Results for: mennonite-churches
225 S. Columbus Street
Somerset

, OH

In April 1830 four Dominican sisters from St. Catherine’s, Kentucky, founded St. Mary’s Academy, the first Catholic school in Perry County. Bishop Edward Fenwick, first Bishop of Ohio, donated a small brick house and attached building situated on an acre of land for the school’s use. Classes began with forty students. The following year the sisters built a three-story structure with a dormitory for boarders; by the end of the Civil War, enrollment had increased to 134 students, and St. Mary’s gained recognition as one of the finest schools in Ohio. An 1866 fire destroyed the academy, and in 1885 the Dominican sisters reestablished the academy as a parish school. The present Holy Trinity School building dates to 1968.

4520 County Hwy 229
Fredericksburg

, OH

This area, known as Calmoutier, was an early French Catholic farming community founded in 1832 by Claude Druhot, who came from Calmoutier, Hte-Saône, France. Its first native, the four-month-old Claude Joseph Druhot, was baptized on 9 June 1833 by Fr. John Henni, who resided at St. John’s in Canton (and in 1854 became Milwaukee’s first bishop). In 1836 Fr. John Alleman, O.P., established St. Genevieve’s Mission (when it began to keep its own records) on land donated by the Pierson and Roussel families. The log chapel that was built (the first of four churches here) predated any Catholic church building in Cleveland, Akron, and Toledo.

414 N. Detroit Street
West Liberty

, OH

The West Liberty area, in the Mad River Valley, was the location of at least seven Shawnee Indian villages. This elevated site was the location of one of those villages. Several septs or divisions of the Shawnee nation lived in this area after being forced from their homes in southern Ohio. In 1786, together with Simon Kenton, Colonel Benjamin Logan’s army destroyed all the Shawnee villages in retaliation for the Indian raids in southern Ohio and Kentucky. Consequently, the remaining Shawnees moved to northwest Ohio near the present-day site of Maumee.

Cherry Fork Cemetery, OH 136
Winchester

, OH

In 1804, a group of Scotch-Irish Covenanters from Rockbridge County, Virginia, erected a log church on this location. In 1805, they organized the Cherry Fork Associate Reformed Presbyterian Church. Two brick churches were also built on this location, in 1832 and 1854. The present (1976) Cherry Fork United Presbyterian Church is the oldest congregation of Covenanter origin in Ohio.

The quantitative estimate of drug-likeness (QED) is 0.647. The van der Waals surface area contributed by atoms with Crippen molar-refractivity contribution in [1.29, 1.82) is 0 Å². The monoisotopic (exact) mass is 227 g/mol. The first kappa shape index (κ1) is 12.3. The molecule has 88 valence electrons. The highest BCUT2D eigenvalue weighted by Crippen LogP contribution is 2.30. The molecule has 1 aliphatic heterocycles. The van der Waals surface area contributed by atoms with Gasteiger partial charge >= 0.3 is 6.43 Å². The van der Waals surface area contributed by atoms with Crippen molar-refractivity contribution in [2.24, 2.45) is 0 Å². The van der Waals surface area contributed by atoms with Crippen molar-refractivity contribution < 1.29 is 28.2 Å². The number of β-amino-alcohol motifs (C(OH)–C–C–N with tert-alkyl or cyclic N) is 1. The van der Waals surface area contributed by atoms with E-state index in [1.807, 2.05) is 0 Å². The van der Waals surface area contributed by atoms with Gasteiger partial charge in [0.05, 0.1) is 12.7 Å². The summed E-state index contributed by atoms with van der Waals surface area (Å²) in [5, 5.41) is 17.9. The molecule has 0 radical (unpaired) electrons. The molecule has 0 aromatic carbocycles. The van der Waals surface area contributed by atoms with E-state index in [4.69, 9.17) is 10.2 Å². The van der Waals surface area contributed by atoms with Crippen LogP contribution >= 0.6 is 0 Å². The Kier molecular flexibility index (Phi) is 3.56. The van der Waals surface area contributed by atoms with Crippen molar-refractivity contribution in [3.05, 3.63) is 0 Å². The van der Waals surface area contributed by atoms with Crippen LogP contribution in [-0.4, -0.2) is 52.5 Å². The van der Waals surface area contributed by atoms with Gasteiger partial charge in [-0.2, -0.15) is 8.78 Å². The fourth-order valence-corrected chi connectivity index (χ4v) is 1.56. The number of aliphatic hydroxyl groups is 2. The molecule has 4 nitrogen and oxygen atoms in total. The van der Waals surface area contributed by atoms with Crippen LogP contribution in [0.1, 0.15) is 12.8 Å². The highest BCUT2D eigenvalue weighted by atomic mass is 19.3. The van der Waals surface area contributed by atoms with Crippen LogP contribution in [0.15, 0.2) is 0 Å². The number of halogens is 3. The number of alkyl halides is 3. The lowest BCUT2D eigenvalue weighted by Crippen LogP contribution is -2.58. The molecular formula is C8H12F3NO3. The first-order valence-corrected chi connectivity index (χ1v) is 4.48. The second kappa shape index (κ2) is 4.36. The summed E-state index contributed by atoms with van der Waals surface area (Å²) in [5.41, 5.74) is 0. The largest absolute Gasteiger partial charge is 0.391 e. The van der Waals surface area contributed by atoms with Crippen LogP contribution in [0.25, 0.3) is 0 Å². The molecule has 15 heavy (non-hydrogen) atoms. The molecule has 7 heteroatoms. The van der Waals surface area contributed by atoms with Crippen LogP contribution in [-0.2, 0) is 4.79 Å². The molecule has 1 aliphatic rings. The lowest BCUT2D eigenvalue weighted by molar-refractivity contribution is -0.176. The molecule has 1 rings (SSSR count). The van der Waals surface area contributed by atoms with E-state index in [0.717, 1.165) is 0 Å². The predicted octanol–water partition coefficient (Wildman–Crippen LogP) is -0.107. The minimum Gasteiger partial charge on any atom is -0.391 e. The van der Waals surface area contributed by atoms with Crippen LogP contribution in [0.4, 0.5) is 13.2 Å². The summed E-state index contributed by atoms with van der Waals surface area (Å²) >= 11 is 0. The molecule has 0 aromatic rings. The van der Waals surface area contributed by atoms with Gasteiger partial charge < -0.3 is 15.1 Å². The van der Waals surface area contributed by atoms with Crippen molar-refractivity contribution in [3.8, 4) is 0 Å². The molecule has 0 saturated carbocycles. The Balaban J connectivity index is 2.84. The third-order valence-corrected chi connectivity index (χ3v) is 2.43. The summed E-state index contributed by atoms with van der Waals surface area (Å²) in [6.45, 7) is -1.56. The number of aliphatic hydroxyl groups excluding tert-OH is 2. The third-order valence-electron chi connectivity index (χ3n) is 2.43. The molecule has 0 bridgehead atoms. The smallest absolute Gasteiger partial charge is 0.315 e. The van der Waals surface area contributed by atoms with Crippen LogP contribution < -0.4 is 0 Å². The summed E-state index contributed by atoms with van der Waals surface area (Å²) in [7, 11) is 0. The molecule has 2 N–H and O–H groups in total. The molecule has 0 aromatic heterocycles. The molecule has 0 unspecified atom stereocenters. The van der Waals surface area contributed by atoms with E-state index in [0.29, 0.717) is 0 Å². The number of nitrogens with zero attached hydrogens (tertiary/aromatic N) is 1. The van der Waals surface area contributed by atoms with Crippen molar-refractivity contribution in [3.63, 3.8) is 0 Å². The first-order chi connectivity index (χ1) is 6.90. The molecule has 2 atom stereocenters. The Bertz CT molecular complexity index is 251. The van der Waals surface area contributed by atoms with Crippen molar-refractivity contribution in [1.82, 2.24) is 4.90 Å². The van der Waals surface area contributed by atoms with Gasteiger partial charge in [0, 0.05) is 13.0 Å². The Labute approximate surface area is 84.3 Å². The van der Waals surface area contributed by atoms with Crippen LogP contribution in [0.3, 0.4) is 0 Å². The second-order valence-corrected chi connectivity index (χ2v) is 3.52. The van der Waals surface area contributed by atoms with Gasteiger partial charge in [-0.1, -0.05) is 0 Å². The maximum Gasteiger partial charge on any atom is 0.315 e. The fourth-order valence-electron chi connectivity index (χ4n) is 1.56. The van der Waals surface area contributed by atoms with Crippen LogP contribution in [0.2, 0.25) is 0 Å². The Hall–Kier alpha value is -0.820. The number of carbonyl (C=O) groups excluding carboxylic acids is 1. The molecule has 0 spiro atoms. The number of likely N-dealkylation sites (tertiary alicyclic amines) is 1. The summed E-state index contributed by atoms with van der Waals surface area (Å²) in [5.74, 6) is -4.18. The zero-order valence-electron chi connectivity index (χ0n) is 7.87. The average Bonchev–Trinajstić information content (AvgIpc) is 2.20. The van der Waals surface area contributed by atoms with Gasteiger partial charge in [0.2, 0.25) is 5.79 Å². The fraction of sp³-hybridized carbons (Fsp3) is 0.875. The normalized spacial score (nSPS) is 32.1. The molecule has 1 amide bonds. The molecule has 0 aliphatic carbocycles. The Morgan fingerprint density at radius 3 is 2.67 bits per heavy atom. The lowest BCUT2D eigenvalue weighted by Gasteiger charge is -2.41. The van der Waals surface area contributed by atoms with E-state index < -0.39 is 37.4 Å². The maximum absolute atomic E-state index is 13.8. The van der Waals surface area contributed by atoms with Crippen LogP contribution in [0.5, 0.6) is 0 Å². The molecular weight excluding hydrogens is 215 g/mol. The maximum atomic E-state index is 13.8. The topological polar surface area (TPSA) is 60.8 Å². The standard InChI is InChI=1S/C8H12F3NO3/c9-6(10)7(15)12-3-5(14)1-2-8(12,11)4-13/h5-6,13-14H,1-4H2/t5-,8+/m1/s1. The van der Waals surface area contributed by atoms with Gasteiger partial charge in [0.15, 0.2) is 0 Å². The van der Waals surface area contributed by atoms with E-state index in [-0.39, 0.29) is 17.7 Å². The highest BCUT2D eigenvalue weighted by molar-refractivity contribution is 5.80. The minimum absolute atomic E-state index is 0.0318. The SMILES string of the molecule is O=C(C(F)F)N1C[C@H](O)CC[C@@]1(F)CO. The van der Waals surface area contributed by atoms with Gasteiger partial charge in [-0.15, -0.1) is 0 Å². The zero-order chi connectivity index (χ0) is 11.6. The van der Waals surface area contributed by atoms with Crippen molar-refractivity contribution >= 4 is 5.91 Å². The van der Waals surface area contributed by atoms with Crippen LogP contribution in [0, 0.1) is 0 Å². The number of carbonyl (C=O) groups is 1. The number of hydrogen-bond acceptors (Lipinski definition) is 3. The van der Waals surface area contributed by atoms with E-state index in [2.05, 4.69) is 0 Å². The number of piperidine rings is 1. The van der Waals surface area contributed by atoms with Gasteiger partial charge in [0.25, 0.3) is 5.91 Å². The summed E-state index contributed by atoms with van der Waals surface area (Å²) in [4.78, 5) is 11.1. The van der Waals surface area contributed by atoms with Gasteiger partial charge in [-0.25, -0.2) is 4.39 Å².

14737 West Garfield Road
Salem

, OH

Maple-Dell was the home of John Butler, a Quaker who expressed his religious faith by working for humanitarian causes. An early Goshen Township teacher, Butler opened his home to orphans, the homeless, and runaway slaves, and devoted 20 years of his life to support the Freedman’s Camps for former slaves. One of the many individuals he sheltered was Edwin Coppock who was hung along with abolitionist, John Brown, after the raid on Harper’s Ferry in 1859. Butler met with President Lincoln and Secretary of War, Edwin Stanton in 1862 to request exemption from military service for Quakers during the Civil War. In 1868, President Grant petitioned the churches to assist in organizing a peace policy for the Indians. Butler prepared and presented to Congress a proposal for treating the Indians humanely including providing them with scientific and industrial education.

SE Corner of Salem Road and Sutton Road
Cincinnati

, OH

Francis McCormick (1764-1836), who fought under Lafayette at the siege of Yorktown, founded Methodism in the Northwest Territory. His evangelical and pioneer spirit led him from his Virginia birthplace to establish churches in the wilderness, first at Milford, Ohio, then here, at his village of Salem. He rests with his family and followers in the nearby churchyard.

46 Madison Street
Tiffin

, OH

When St. Paul’s Methodist Episcopal Church was dedicated on January 6, 1884, an ornate brass chandelier presented by the Edison Electric Light Company provided illumination for the ceremony. Wired for electric lighting before its completion, St. Paul’s was one of the first churches in the nation lighted by Edison lamps. The Tiffin Edison Electric Illuminating Company, the first central electric power station in Ohio and the tenth in the United States, was built in Tiffin in late 1883. With a 100 horsepower boiler, a 120 horsepower engine, and two dynamos, it supplied direct current sufficient to light 1,000 lamps. It stood two blocks north of this site. The original brass “electrolier” still hangs in the sanctuary inside.

South of 17822 Chillicothe Road
Bainbridge

, OH

Bainbridge Center Historic District. Founded in 1817, Bainbridge Township was named for Commodore William Bainbridge, commander of the USS Constitution during the War of 1812. The unincorporated hamlet of Bainbridge Center is both the geographic and historic center of Bainbridge Township. The town hall, churches, stores, shops, a school, and post office were established in Bainbridge Center. The architecture of houses in the area, most notably those built during the Greek revival period, reflects the agricultural past of the community and its development in the twentieth century. Citizens gathered in The Center to attend church and school, shop, and participate in social and political functions.